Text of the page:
If a vaccine needs two doses, can you switch to another vaccine/manufacturer for the second one?
No. Experts advise staying with the same vaccine for both. That’s true even for the Moderna and Pfizer vaccines, which use the same general approach yet are different.
Can the COVID-19 vaccine be administered with other vaccines?
No. Given the lack of data on the safety and effectiveness of the COVID-19 vaccines administered simultaneously with other vaccines, the vaccine series should be administered alone, with a minimum of 14 days before or after administration with any other vaccine. If the COVID-19 vaccines are inadvertently administered within 14 days of another vaccine, doses do not need to be repeated for either vaccine.
Should I take Tylenol or Motrin before my vaccination?
If you regularly take aspirin, acetaminophen (e.g., Tylenol) and ibuprofen (e.g., Motrin, Advil) for other medical conditions, continue to do so as directed by your physician or as needed. Otherwise, do not take medication prior to your vaccination.

Taking over-the-counter medications such as acetaminophen and ibuprofen before receiving a vaccine may reduce its ability to work and decrease the immune response to the vaccine. After the vaccination, do not hesitate to take an over-the-counter medication if you have symptoms that make you uncomfortable.

Can I get the vaccine if I've had COVID-19?
Getting COVID-19 might offer some natural protection or immunity from reinfection with the COVID-19 virus but it’s unclear how long this protection lasts. Therefore, it’s recommended you go ahead and get the vaccine when it’s your turn, even if you’ve already had COVID-19.

Current evidence suggests that people who have had COVID-19 may be protected for up to 90 days after their initial infection, so you may decide to wait until after this period, if desired.

Can I get the vaccine if I’ve had convalescent plasma or monoclonal antibody treatment for COVID-19?
If you have had COVID-19 and received either convalescent plasma or monoclonal antibodies, you should not receive the vaccine for 90 days as these drugs may interfere with the vaccine’s effectiveness.

Effectiveness and Safety

Are the COVID-19 vaccines safe?
We are confident that the vaccines currently approved for use in the U.S. are highly safe and effective. Both were developed in the U.S. and have undergone U.S. Food and Drug Administration (FDA) scrutiny, the most rigorous vaccine approval process on the planet.

Like other medications, the COVID-19 vaccines can have some side effects, but all symptoms experienced by trial participants were mild or moderate and were attributable to a normal, healthy immune response. The most commonly reported side effects of the vaccine were fatigue, muscle or joint pain, and headache—all among less than 10 percent of trial participants. None were severe nor required hospitalization.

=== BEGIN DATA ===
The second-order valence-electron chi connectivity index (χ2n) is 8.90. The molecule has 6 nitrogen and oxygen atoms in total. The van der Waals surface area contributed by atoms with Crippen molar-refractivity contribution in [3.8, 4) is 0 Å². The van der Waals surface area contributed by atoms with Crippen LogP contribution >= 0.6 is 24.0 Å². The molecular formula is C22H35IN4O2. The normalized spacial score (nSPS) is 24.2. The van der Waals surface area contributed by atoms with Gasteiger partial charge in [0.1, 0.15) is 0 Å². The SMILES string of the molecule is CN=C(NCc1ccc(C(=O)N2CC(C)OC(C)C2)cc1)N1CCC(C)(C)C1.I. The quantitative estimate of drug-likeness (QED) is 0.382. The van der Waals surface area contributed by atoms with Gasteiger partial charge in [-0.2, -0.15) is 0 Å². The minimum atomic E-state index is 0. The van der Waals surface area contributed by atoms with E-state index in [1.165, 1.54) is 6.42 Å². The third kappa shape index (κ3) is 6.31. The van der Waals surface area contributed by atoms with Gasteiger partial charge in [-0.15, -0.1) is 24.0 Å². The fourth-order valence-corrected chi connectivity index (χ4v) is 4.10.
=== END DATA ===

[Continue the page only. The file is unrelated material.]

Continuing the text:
The COVID-19 vaccines DO NOT use the live virus that causes COVID-19, so you cannot get COVID-19 from the vaccine.

Are the COVID-19 vaccines effective?
Both the Pfizer and Moderna vaccines are over 94 percent effective, a calculation based on observed infection rates among unvaccinated (placebo) adult participants compared to vaccinated participants in each clinical trial. Efficacy was consistent across age (16+), gender, race and ethnicity demographics. The vaccines have not yet been widely tested in children and adolescents under 16.
Can children and pregnant women be vaccinated?

COVID-19 vaccine trials for children are just beginning. Pfizer expanded its vaccine testing to children ages 12 and older in late October; however, Moderna has not yet set a date when it will begin testing its product in children. It remains unclear when a vaccine will be approved for children under 16 but the goal is to have one ready before the 2021 school year.

Pregnant women, on the other hand, were not included in any of the early clinical trials. Clinical trials continue to expand, and we will update this website as information becomes available.

After Vaccination

Will I need to get a COVID-19 vaccine every year?
At this time, we do not know. Studies on the long-term effectiveness of the vaccines will continue and more information will be released as it becomes available.
Will I need to continue to wear a mask and distance after I receive 2 doses of the vaccine?
Yes. According to the CDC, while experts learn more about the protection that COVID-19 vaccines provide under real-life conditions, it will be important for everyone to continue using all the tools available to us to help stop this pandemic, like covering your mouth and nose with a mask, washing hands often, and staying at least 6 feet away from others. This will offer the best protection from getting and spreading COVID-19 until experts understand more about the protection that COVID-19 vaccines provide.